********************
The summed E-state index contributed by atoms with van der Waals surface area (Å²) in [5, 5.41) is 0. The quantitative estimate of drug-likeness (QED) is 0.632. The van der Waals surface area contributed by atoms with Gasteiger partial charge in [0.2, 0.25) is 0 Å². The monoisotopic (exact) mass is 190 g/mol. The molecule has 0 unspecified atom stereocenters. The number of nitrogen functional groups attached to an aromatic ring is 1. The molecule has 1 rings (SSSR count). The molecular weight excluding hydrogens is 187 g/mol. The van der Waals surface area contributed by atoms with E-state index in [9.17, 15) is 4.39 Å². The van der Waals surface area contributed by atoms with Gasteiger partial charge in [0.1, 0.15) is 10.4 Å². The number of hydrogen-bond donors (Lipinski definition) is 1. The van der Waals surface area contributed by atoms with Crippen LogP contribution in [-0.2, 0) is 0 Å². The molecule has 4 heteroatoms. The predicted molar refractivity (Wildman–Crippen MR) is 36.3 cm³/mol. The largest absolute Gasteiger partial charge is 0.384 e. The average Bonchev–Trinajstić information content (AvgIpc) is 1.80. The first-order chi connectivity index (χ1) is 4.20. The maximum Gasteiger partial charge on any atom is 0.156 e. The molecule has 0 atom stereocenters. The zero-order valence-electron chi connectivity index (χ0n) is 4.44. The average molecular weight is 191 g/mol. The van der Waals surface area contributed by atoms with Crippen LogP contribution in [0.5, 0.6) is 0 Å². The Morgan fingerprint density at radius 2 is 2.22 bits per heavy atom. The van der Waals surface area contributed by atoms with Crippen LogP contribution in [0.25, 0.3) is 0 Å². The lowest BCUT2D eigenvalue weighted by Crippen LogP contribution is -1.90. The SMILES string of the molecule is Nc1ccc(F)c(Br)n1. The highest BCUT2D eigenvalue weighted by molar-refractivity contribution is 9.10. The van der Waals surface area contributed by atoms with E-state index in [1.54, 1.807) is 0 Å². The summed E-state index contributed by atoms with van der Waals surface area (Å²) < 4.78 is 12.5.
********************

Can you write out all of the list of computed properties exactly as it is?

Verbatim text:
The summed E-state index contributed by atoms with van der Waals surface area (Å²) in [5, 5.41) is 0. The quantitative estimate of drug-likeness (QED) is 0.632. The van der Waals surface area contributed by atoms with Gasteiger partial charge in [0.2, 0.25) is 0 Å². The monoisotopic (exact) mass is 190 g/mol. The molecule has 0 unspecified atom stereocenters. The number of nitrogen functional groups attached to an aromatic ring is 1. The molecule has 1 rings (SSSR count). The molecular weight excluding hydrogens is 187 g/mol. The van der Waals surface area contributed by atoms with E-state index in [9.17, 15) is 4.39 Å². The van der Waals surface area contributed by atoms with Gasteiger partial charge in [0.1, 0.15) is 10.4 Å². The number of hydrogen-bond donors (Lipinski definition) is 1. The van der Waals surface area contributed by atoms with Crippen LogP contribution in [-0.2, 0) is 0 Å². The molecule has 4 heteroatoms. The predicted molar refractivity (Wildman–Crippen MR) is 36.3 cm³/mol. The largest absolute Gasteiger partial charge is 0.384 e. The average Bonchev–Trinajstić information content (AvgIpc) is 1.80. The first-order chi connectivity index (χ1) is 4.20. The maximum Gasteiger partial charge on any atom is 0.156 e. The molecule has 0 atom stereocenters. The zero-order valence-electron chi connectivity index (χ0n) is 4.44. The average molecular weight is 191 g/mol. The van der Waals surface area contributed by atoms with Crippen LogP contribution in [0.5, 0.6) is 0 Å². The Morgan fingerprint density at radius 2 is 2.22 bits per heavy atom. The van der Waals surface area contributed by atoms with Crippen LogP contribution in [0.25, 0.3) is 0 Å². The lowest BCUT2D eigenvalue weighted by Crippen LogP contribution is -1.90. The SMILES string of the molecule is Nc1ccc(F)c(Br)n1. The highest BCUT2D eigenvalue weighted by molar-refractivity contribution is 9.10. The van der Waals surface area contributed by atoms with E-state index in [1.54, 1.807) is 0 Å². The summed E-state index contributed by atoms with van der Waals surface area (Å²) < 4.78 is 12.5.